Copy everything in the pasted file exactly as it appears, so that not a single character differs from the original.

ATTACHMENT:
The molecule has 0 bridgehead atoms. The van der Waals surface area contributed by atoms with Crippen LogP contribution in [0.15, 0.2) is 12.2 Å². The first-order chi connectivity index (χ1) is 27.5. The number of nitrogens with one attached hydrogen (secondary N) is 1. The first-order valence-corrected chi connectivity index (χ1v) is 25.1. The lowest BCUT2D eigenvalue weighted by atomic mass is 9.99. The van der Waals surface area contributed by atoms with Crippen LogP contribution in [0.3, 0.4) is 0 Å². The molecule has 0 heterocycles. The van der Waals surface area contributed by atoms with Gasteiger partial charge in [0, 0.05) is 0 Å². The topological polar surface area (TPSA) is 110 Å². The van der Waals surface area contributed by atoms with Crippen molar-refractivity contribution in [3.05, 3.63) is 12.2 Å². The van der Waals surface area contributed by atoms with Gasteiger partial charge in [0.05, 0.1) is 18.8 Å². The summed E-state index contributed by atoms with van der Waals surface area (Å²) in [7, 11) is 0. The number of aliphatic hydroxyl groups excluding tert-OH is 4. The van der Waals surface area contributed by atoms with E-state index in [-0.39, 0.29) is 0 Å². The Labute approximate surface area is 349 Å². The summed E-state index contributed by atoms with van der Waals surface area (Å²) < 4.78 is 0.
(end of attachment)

The molecule has 0 bridgehead atoms. The van der Waals surface area contributed by atoms with Crippen LogP contribution in [0.15, 0.2) is 12.2 Å². The first-order chi connectivity index (χ1) is 27.5. The number of nitrogens with one attached hydrogen (secondary N) is 1. The first-order valence-corrected chi connectivity index (χ1v) is 25.1. The lowest BCUT2D eigenvalue weighted by atomic mass is 9.99. The van der Waals surface area contributed by atoms with Crippen LogP contribution in [0.3, 0.4) is 0 Å². The molecule has 0 heterocycles. The van der Waals surface area contributed by atoms with Gasteiger partial charge in [0, 0.05) is 0 Å². The topological polar surface area (TPSA) is 110 Å². The van der Waals surface area contributed by atoms with Crippen molar-refractivity contribution in [3.05, 3.63) is 12.2 Å². The van der Waals surface area contributed by atoms with Gasteiger partial charge in [0.05, 0.1) is 18.8 Å². The summed E-state index contributed by atoms with van der Waals surface area (Å²) in [7, 11) is 0. The number of aliphatic hydroxyl groups excluding tert-OH is 4. The van der Waals surface area contributed by atoms with E-state index in [-0.39, 0.29) is 0 Å². The Labute approximate surface area is 349 Å². The summed E-state index contributed by atoms with van der Waals surface area (Å²) < 4.78 is 0.